The Mount Tahoma High School football team couldn’t wait to get started.
So the Thunderbirds held their first practice at 12:01 a.m. Wednesday.
Some schools began just after sunrise (such as Capital at 7 a.m.). Others practiced later in the morning (Curtis at 9 a.m.).
And when the temperatures heated up to near 90 degrees, a good number of schools kicked off the start of preseason high school camp past noon – including Lakes (2:30 p.m.), Steilacoom (3 p.m.) and Olympia ( 4 p.m.).
Each South Sound program does things a little bit differently but with one goal in mind – gearing up for that first week of the season starting Aug. 30, but with a bit of caution.
“You expect the first day to be the first day,” Lakes High coach Dave Miller said. “You teach and correct – and not yell like you are expecting to play the state championship game tomorrow.”
The News Tribune visited four schools Wednesday for the start of football practice.
CURTIS (SPSL SOUTH)
Blue thunder was sounding off all over Viking Field on Wednesday morning.
Coach Clay Angle watched as junior Scott Wismer began his tenure as the Curtis High quarterback.
With a first practice came the usual lack-of-execution mishaps – false-start penalties, wrong routes and high snaps.
In one team period, even the pace of play got under Angle’s skin.
“Nine plays in 10 minutes,” he told his offensive players. “Not the best, guys.”
The longer practice went on, the better Wismer and company performed.
Last year at this time, Wismer was a wide-eyed sophomore just trying to find a spot to help. He lined up as a third-string fullback. He rotated in at safety. He even was the holder on kicks.
Wismer’s leadership qualities and overall football intelligence prompted Angle and his staff to think outside the box for 2012. They approached Wismer about trying quarterback, which he has embraced.
“This is different. Last year, I was a sophomore. My head was spinning,” Wismer said. “This year, I know what the coaches are asking of me. I am ready.”
LAKES (SPSL 3A)
Some programs just look the part of a championship contender – even on the first day of practice.
This has been the Lancers’ mindset as long as Miller has been around. With an early-afternoon start time, 20 players arrived 90 minutes early to stretch out and talk among their teammates.
According to Washington Interscholastic Activities Association guidelines, schools aren’t allowed to practice in pads for the first three days of fall camp.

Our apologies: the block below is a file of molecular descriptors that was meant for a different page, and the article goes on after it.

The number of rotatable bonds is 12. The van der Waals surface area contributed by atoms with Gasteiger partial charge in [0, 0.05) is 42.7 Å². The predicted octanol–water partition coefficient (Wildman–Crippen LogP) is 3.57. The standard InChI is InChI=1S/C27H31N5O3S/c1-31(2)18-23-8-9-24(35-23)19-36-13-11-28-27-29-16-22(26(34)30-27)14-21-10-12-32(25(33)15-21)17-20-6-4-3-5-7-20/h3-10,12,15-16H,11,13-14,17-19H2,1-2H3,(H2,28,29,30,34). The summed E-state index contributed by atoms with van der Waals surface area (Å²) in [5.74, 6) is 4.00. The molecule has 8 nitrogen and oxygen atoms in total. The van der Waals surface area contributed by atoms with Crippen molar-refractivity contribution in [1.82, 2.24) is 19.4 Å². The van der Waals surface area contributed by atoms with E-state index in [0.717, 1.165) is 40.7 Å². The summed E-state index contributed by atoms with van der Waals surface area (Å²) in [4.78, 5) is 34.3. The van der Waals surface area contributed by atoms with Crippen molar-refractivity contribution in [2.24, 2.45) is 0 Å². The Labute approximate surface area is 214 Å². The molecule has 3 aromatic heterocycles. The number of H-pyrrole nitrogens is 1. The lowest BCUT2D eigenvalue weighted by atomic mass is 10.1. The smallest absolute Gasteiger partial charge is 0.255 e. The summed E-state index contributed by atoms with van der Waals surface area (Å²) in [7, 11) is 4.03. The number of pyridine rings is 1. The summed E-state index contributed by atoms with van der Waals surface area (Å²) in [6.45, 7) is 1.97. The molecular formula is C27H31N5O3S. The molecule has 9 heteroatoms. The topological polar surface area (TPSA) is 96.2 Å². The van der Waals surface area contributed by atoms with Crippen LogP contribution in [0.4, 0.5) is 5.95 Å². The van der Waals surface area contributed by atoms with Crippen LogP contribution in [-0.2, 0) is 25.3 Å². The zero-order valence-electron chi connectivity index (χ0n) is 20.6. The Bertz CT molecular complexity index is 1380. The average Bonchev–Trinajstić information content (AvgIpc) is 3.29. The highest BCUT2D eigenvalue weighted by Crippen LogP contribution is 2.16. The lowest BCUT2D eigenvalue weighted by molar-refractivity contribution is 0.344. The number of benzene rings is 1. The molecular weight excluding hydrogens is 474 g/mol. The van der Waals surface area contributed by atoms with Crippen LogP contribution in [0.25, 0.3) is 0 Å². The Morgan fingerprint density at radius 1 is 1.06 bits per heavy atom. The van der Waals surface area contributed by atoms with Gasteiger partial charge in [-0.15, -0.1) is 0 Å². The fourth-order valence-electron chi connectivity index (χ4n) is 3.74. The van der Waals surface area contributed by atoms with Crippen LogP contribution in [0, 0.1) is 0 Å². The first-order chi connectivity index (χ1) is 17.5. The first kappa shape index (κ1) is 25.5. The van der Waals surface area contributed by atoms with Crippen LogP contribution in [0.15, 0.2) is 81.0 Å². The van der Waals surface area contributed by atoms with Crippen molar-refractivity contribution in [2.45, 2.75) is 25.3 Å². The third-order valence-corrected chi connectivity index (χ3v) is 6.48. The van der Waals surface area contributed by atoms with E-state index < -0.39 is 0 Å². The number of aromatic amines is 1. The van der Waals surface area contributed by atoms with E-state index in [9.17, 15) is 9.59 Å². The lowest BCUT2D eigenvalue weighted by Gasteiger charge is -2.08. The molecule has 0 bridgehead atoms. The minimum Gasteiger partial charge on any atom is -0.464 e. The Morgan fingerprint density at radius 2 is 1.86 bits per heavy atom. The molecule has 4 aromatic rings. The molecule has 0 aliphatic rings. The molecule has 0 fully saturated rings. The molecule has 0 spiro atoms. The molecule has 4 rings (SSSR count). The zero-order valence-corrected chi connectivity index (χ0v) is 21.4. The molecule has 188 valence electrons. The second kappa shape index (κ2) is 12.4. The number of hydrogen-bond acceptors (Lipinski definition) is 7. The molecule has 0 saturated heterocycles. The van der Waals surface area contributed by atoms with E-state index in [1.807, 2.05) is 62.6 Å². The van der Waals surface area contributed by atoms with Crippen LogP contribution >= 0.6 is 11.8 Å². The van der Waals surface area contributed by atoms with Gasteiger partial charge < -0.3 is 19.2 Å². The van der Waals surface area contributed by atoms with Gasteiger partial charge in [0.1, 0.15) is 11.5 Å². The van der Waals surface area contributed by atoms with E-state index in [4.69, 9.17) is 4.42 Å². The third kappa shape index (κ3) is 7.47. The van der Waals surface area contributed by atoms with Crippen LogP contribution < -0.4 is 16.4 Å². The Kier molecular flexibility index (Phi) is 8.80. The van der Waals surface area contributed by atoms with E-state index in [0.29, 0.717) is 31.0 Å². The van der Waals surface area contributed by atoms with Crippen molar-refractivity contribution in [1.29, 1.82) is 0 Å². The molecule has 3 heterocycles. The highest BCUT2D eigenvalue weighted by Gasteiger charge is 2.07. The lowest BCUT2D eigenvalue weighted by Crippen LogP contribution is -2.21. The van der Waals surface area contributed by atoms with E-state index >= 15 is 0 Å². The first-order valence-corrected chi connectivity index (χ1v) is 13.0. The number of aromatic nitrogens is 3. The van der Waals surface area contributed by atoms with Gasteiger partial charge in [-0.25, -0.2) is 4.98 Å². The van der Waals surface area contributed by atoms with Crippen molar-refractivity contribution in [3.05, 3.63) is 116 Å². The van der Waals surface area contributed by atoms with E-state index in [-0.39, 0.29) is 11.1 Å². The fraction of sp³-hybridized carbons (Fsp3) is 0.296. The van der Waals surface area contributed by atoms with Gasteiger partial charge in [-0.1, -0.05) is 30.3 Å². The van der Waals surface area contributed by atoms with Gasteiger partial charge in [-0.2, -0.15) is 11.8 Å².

“Everybody does a lot of the same stuff without pads,” Miller said.
Miller said he needs to spend the 14 practices leading up to the first game as efficiently as possible. This Lakes squad is young – and got a lot younger after the longtime coach elevated 10 ninth-graders to the varsity.
“We probably will have eight-to-12 kids who will need to learn on the fly,” Miller said.
STEILACOOM (SPSL 2A)
The Sentinels have high expectations after coming off an appearance in the Class 2A state playoffs a season ago.
But at the start of afternoon practice, coach Brian Koch was nowhere to be found for the first 15 minutes of it.
He was busy in the locker room, tightening the screws on his players’ helmets and shoulder pads.
“Kind of like housekeeping,” Koch said.
At 34, Koch is the oldest member of the coaching staff, taking over at Steilacoom in 2007. He runs the same wing-T offense as his predecessor, Eric Miller. But as far as practices, he offers his own twists.
Koch debuted Wednesday the “Wheel of Misfortune” (out of the same mold as the “Wheel of Fortune” game show) for those players who break team rules.
Instead of opting to buy one online for $850, Koch built a spin wheel last spring out of scrap iron.
Some of the options players might land on during their spin include “50-Yard Tire Flip,” “100-Yard Bear Crawl,” and the one everyone wants to hit – the “Your Lucky Day” punishment waiver.
GIG HARBOR (NARROWS 4A)
No program in the South Sound needed football to start more than the Tides.
Their offseason was riddled with drama, including the dismissal of longtime coach Darren McKay in April.
Aaron Chantler, a 28-year-old Wilson High assistant, was hired as Gig Harbor’s new coach in May. He is a first-time head coach.
“He is a hard-working guy,” Tides middle linebacker Harrison White said. “He is fun to be around … but he holds you accountable.”
Visible everywhere on the practice field were T-shirts worn by coaches and players. The message read, “Leave No Doubt” – intended as a way to answer many of the offseason issues surrounding the program.
“That is kind of our slogan,” Chantler said. “Whatever we do, we are going to do to the best of our ability, giving 110 percent.”email@example.com 253-597-8442 blogs.thenewstribune.com/preps @ManyHatsMilles